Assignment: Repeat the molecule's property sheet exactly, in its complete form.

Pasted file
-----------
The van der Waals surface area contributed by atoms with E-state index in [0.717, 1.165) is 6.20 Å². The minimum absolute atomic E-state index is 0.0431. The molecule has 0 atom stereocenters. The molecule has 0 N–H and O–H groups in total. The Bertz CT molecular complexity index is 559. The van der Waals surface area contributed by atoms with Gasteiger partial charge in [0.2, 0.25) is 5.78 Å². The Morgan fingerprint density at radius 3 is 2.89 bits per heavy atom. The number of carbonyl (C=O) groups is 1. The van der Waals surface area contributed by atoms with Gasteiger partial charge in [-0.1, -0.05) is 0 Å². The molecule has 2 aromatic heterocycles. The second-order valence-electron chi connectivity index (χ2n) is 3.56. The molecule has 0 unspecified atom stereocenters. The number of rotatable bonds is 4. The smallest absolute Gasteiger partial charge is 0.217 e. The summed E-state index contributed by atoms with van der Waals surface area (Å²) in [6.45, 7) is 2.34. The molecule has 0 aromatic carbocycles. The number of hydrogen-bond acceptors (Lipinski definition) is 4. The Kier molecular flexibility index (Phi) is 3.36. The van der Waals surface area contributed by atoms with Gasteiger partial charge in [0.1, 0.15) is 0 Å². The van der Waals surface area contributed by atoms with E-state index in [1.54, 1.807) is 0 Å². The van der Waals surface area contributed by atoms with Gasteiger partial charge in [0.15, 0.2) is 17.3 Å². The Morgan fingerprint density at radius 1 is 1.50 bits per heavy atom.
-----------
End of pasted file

The van der Waals surface area contributed by atoms with E-state index in [0.717, 1.165) is 6.20 Å². The minimum absolute atomic E-state index is 0.0431. The molecule has 0 atom stereocenters. The molecule has 0 N–H and O–H groups in total. The Bertz CT molecular complexity index is 559. The van der Waals surface area contributed by atoms with Gasteiger partial charge in [0.2, 0.25) is 5.78 Å². The Morgan fingerprint density at radius 3 is 2.89 bits per heavy atom. The number of carbonyl (C=O) groups is 1. The van der Waals surface area contributed by atoms with Gasteiger partial charge in [-0.1, -0.05) is 0 Å². The molecule has 2 aromatic heterocycles. The second-order valence-electron chi connectivity index (χ2n) is 3.56. The molecule has 0 unspecified atom stereocenters. The number of rotatable bonds is 4. The smallest absolute Gasteiger partial charge is 0.217 e. The summed E-state index contributed by atoms with van der Waals surface area (Å²) in [6.45, 7) is 2.34. The molecule has 0 aromatic carbocycles. The number of hydrogen-bond acceptors (Lipinski definition) is 4. The Kier molecular flexibility index (Phi) is 3.36. The van der Waals surface area contributed by atoms with Gasteiger partial charge in [0.1, 0.15) is 0 Å². The van der Waals surface area contributed by atoms with E-state index in [1.54, 1.807) is 0 Å². The van der Waals surface area contributed by atoms with Gasteiger partial charge in [0.15, 0.2) is 17.3 Å². The Morgan fingerprint density at radius 1 is 1.50 bits per heavy atom.